Helen and Troy’s Epic Road Quest
Peggy Truthstalker had been born with a full set of tusks and yellow eyes. Orc tradition marked her as a shaman, which wasn’t surprising considering her mother had been a shaman before her, and her grandfather before that. Communing with the spirits and reading omens was in her blood. There was no denying it.
And it was a pain in the ass.
While going through some paperwork, her pen started leaking. The blue droplets spilled across the page, telling the story of the dark future. John two offices down had an undiagnosed medical problem. The spirits didn’t tell her what it was. Just that it’d be fatal in a week.
There were advantages to knowing things. It had made her a fortune on Wall Street. The spirits didn’t understand the market. Who did? But they gave her an edge, and all they asked for in return was a little blood and to whisper secrets she wasn’t allowed to share.
Like John, who right now was dismissing that pain in his chest as a result of pushing himself too hard on the racquetball court.
Peggy had cultivated an indifference to the suffering of others. It came with her gifts. She saw a dozen tragedies unfolding every day, and she couldn’t interfere without risking the wrath of the capricious spirits that helped to pay her bills.
It was the orc way to not give a damn about death. People died. But it was a shitty, preventable death, and that pissed her off. She didn’t particularly care for John. He was an agreeable sort, but he was too free with the nicknames and he made orc jokes. Not to her face. But she knew he made them.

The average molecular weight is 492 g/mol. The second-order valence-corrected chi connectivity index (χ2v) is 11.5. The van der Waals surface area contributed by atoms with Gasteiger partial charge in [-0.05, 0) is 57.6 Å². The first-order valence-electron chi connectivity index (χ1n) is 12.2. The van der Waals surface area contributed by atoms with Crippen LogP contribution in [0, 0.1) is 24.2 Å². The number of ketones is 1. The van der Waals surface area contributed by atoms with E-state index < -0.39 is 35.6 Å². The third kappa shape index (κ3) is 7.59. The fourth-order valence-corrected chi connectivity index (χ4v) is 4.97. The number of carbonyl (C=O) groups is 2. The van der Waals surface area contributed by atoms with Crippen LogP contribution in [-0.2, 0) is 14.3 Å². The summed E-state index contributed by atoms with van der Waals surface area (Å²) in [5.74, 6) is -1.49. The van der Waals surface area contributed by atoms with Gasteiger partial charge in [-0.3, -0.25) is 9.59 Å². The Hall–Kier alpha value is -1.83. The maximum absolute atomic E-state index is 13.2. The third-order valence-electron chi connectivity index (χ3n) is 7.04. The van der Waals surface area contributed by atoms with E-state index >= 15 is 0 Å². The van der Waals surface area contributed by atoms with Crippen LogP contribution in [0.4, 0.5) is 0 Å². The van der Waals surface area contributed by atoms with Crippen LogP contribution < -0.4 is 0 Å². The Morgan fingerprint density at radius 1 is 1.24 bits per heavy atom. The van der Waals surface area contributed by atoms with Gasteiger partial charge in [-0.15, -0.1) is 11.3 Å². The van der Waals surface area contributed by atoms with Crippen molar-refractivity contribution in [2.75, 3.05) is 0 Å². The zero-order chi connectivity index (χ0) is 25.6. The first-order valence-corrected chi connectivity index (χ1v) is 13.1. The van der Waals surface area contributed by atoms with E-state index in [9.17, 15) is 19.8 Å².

Peggy gouged her long, sharp fingernails into the bottom of her desk, as she did when suitably annoyed. Her annoyance caused the spirits to chuckle.
John poked his head into her office. “Hey, Sport, some of us are going to the bar after work. Thought you might want to come along.”
She smiled at him, though the tight flesh of her pale face and her permanent scowl made the expression anything other than pleasant. “Yes, thanks, but I’ve got plans already.”
“Well, if you change your mind, just let us know, Pegg-O.” John winked at her. Poor, dead in a week John.
Peggy threw the leaking pen away and crumpled the paper. In its folds, she saw a car accident in Harriet’s future. Not fatal, but certainly inconvenient.
She tossed the paper away and closed her eyes.
After work, she walked by John and a gaggle of coworkers. A rattle in the air conditioner duct spoke of drunken groping between Wendy and Peter that would make things awkward for the office for at least a month.
“See you tomorrow, Peggy?” said John.
She mumbled something and was nearly to the elevator when the spirits shared another vision. John’s wife and kids weeping as they lowered him into the ground. Orcs didn’t mourn their dead. She found their pain laughable. Life was tough. Every orc knew that. Every human should too.
She turned and grabbed John.
“You need to go to the hospital tonight,” she said. “Don’t ask me why. Just do it.”
She walked away before he could say anything.
The spirits grumbled their disapproval. All the coffee mugs on the nearby desks fell off at once.
Screw ‘em. She didn’t serve the spirits. If they had a problem with it, they could all go to hell. There’d be a penalty, but John wouldn’t be the one to pay it. She’d angered the spirits before. They’d cut her off. Her numbers would go down for a week or two, but the spirits would come back. They didn’t have much choice. There weren’t a lot of shamans walking around these days that they could share their secrets with.
On the elevator, she saw an omen in the pattern of the button lights. John would live, but he’d be fired by the end of the month. His wife and kids would leave him. But that was life. It was always going to screw you one way or another.
She closed her eyes and hummed along with the muzak to tune out the cruel laughter of the spirits as the door closed.